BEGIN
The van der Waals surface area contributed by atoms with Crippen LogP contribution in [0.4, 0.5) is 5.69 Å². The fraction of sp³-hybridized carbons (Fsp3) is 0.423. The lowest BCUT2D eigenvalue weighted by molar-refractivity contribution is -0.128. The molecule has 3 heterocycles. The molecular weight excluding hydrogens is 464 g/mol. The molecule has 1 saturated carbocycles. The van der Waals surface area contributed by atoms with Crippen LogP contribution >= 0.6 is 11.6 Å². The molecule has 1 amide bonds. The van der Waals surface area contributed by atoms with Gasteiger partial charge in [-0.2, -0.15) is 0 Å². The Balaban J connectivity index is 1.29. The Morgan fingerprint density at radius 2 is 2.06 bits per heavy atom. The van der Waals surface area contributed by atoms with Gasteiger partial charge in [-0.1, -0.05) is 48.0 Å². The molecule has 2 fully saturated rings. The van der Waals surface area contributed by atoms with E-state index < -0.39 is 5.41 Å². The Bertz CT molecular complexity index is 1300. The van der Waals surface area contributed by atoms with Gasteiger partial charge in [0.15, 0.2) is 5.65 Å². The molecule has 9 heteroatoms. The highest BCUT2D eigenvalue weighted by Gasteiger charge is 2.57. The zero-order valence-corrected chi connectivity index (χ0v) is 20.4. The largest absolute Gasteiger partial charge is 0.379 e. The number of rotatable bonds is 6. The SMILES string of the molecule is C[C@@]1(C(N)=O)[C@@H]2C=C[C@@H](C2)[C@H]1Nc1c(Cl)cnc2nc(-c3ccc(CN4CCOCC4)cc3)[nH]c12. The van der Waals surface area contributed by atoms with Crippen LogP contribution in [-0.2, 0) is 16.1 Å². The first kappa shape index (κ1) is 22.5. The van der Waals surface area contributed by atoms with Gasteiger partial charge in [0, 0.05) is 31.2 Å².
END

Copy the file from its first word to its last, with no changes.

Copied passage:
The van der Waals surface area contributed by atoms with Crippen LogP contribution in [0.4, 0.5) is 5.69 Å². The fraction of sp³-hybridized carbons (Fsp3) is 0.423. The lowest BCUT2D eigenvalue weighted by molar-refractivity contribution is -0.128. The molecule has 3 heterocycles. The molecular weight excluding hydrogens is 464 g/mol. The molecule has 1 saturated carbocycles. The van der Waals surface area contributed by atoms with Crippen LogP contribution >= 0.6 is 11.6 Å². The molecule has 1 amide bonds. The van der Waals surface area contributed by atoms with Gasteiger partial charge in [-0.2, -0.15) is 0 Å². The Balaban J connectivity index is 1.29. The Morgan fingerprint density at radius 2 is 2.06 bits per heavy atom. The van der Waals surface area contributed by atoms with Gasteiger partial charge in [-0.1, -0.05) is 48.0 Å². The molecule has 2 fully saturated rings. The van der Waals surface area contributed by atoms with E-state index < -0.39 is 5.41 Å². The Bertz CT molecular complexity index is 1300. The van der Waals surface area contributed by atoms with Gasteiger partial charge in [0.15, 0.2) is 5.65 Å². The molecule has 9 heteroatoms. The highest BCUT2D eigenvalue weighted by Gasteiger charge is 2.57. The zero-order valence-corrected chi connectivity index (χ0v) is 20.4. The largest absolute Gasteiger partial charge is 0.379 e. The number of rotatable bonds is 6. The SMILES string of the molecule is C[C@@]1(C(N)=O)[C@@H]2C=C[C@@H](C2)[C@H]1Nc1c(Cl)cnc2nc(-c3ccc(CN4CCOCC4)cc3)[nH]c12. The van der Waals surface area contributed by atoms with Crippen LogP contribution in [-0.2, 0) is 16.1 Å². The first kappa shape index (κ1) is 22.5. The van der Waals surface area contributed by atoms with Gasteiger partial charge in [0, 0.05) is 31.2 Å².